Conditions Treated

Adult Spinal Deformity

Adult spinal deformity refers to abnormal curvatures of the spine in patients who have completed their growth. It is typically seen in both male and female patients over the age of eighteen. The age range for these patients varies widely and it is not unusual for patients to present in their sixties, seventies or even eighties. Typically patients seek out treatment for symptoms of pain and functional limitations. With increasing life expectancy along with more active lifestyles, the number of older adults requiring treatment has also gone up. I distinction to the younger patient with a spinal deformity, the older adult presents with a completely different set of problems and challenges to the treating physician.

There can be many different causes for the spinal deformity adults. The most common types of deformity include adolescent idiopathic scoliosis that was present during the patient’ s teenage years and then became worse during adulthood; spinal deformity that started in adulthood secondary to degenerative (wear and tear) changes in the spine; and deformity that developed after previous spine surgery. Other less frequent causes include spinal deformities due to weak bones (osteoporosis), previous fractures of the spine, and spondylolisthesis (slipped vertebrae). Infections and tumors are a rare cause of spinal deformity.

Adult idiopathic scoliosis:

This is a slow increase in spinal deformity that began during adolescents in an otherwise healthy individual and progressed during adult life. Some of these patients may have had brace treatment during adolescence while others may have never been diagnosed or treated. This can occur in the thoracic and lumbar spine and has the same basic appearance as that seen in teenagers. They include shoulder asymmetry, a rib hump or a prominence of the lower back on the convex side of the curvature. These curves can get worse in the older patient due to degeneration of the discs which results in settling of the vertebrae (spinal segments). Additionally, arthritis sets in the joints of the spine (facets) which leads to the formation of bone spurs. This can result in pain and stiffness of the back. In more severe cases, patients may also develop shooting pain and numbness down the legs due to pinched nerves.

Cervical disc degeneration at C4-C5 and C5-C6 resulting in spinal cord compression with signal changes in the spinal cord Post operative images of the same patient. The compression at C4-C5 and C5-C6 has been surgically removed. The signal changes in the spinal cord are still visible.
82 year old female with adult idiopathic scoliosis and advanced degenerative changes along with osteopenia. 45 year old male with adult idiopathic scoliosis. You can see degenerative changes starting to form with eccentric disc space collapse.

Adult degenerative scoliosis:

       
This type of spinal deformity is also called “de novo” scoliosis. This type of spinal deformity is a result of disc degeneration, arthritis of the facet joints and collapse and wedging of the disc spaces with shifting and translation of the vertebral bodies. In distinction to adult idiopathic scolsiosis, adult degenerative scoliosis by definition arises in adulthood. It is frequently seen in the lumbar spine. It is usually accompanied by straightening of the lumbar spine from the side (loss of lumbar lordosis) and spinal imbalance. Pain, stiffness, numbness and pain down the legs are seen in symptomatic patients.   Adult degenerative scoliosis 54 year old woman with “de novo” adult lumbar spine deformity. This condition results from disc degeneration and facet joint degeneration.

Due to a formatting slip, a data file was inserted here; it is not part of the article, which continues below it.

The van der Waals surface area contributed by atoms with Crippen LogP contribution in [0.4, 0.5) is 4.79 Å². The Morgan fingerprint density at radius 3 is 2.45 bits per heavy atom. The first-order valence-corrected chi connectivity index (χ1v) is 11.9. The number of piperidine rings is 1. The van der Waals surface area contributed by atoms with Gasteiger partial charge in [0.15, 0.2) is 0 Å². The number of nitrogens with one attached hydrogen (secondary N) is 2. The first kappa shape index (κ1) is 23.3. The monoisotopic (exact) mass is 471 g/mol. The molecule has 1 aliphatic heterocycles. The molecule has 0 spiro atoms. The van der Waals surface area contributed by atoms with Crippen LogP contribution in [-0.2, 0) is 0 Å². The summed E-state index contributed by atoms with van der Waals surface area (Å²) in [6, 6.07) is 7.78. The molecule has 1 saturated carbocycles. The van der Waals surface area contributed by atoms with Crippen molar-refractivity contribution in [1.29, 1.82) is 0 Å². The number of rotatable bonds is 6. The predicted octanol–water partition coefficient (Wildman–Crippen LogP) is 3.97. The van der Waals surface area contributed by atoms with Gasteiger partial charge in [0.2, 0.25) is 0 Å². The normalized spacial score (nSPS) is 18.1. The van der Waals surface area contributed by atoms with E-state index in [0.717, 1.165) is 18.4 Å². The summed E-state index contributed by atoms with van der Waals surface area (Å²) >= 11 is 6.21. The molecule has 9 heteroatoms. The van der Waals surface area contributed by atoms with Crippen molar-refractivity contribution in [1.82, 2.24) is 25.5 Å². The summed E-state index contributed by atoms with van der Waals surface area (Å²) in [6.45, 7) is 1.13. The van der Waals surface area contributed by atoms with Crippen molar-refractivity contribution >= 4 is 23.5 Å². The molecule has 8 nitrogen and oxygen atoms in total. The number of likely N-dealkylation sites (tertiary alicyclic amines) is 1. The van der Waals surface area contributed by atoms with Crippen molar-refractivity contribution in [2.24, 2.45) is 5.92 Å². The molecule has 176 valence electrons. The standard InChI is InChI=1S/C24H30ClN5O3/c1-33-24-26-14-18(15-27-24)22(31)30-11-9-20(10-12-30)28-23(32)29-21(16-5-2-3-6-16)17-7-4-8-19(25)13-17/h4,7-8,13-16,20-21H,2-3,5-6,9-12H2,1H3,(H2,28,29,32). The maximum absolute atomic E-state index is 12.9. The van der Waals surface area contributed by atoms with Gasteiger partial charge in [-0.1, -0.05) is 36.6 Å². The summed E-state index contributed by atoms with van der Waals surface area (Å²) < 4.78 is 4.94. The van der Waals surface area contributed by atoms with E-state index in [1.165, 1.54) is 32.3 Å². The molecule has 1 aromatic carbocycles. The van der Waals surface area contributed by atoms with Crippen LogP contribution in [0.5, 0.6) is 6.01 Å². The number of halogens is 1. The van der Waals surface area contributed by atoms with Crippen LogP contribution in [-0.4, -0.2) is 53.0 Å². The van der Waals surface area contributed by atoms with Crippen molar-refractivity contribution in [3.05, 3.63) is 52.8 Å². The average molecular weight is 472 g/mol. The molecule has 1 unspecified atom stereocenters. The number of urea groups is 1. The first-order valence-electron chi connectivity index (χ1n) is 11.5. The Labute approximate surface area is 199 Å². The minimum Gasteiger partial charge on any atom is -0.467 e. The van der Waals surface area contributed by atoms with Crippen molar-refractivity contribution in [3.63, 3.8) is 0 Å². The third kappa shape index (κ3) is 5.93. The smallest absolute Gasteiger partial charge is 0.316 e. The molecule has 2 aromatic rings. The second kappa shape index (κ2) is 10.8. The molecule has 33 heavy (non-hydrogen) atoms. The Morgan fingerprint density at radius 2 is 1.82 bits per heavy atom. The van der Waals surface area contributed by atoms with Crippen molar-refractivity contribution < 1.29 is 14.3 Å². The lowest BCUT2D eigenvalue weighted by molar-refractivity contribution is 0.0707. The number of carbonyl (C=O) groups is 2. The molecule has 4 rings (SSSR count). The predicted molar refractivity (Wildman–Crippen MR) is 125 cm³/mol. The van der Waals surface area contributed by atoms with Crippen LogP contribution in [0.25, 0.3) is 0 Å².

Post-surgical deformity:

This type of spinal deformity is found in patients who had previously undergone spinal surgery. The reason for the original surgery varies but frequently involves degenerative low back conditions. Patients that had lumbar surgery can develop a condition called “Flat Back Syndrome” where the normal lumbar lordosis (inward curvature) is lost and the spine flattens. Patients with this condition are unable to stand upright and are usually “pitching forward”. This is called a positive sagittal balance. These individuals frequently have soft tissue contractures around the knees and hips in addition to the spinal imbalance.

Another category of post-surgical deformity is “Junctional Kyphosis” which is an angular deformity (kyphosis) that develops just above or below a previous spinal fusion. Both these conditions result in an imbalance of the spine from the side (sagittal imbalance) and lead to progressive low back pain and stiffness. Multiple studies have demonstrated that patients with sagittal imbalance have worse functional outcomes that individuals with balanced spines.

  Post-surgical deformity 72 year old male who underwent multiple prior lumbar surgeries and presented with “flat back syndrome” as a result of loss of his normal lumbar lordosis (curvature).  

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Cervical
Cervical Myelopathy
Cervical Disc Herniation
Cervical Stenosis
Basilar Invagination
Cervical Instability
Cervical Disc Replacement
Anterior Cervical Discectomy
and Fusion (ACDF)
Cervical Fusion

Cervical Disc Replacement
Cervical Tumor
Thoraco-Lumbar
Lumbar Stenosis
Lumbar Disc Herniation
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Lumbar Spondylolisthesis
Lumbar Tumor
Thoracic Myelopathy
Thoracic Disc Herniation
Thoracic Tumor
Spinal Deformity
Adolescent Idiopathic Scoliosis
Adult Spinal Deformity
Down Syndrome
Congenital Scoliosis
Hemivertebrae
Kyphosis
Spondylolysis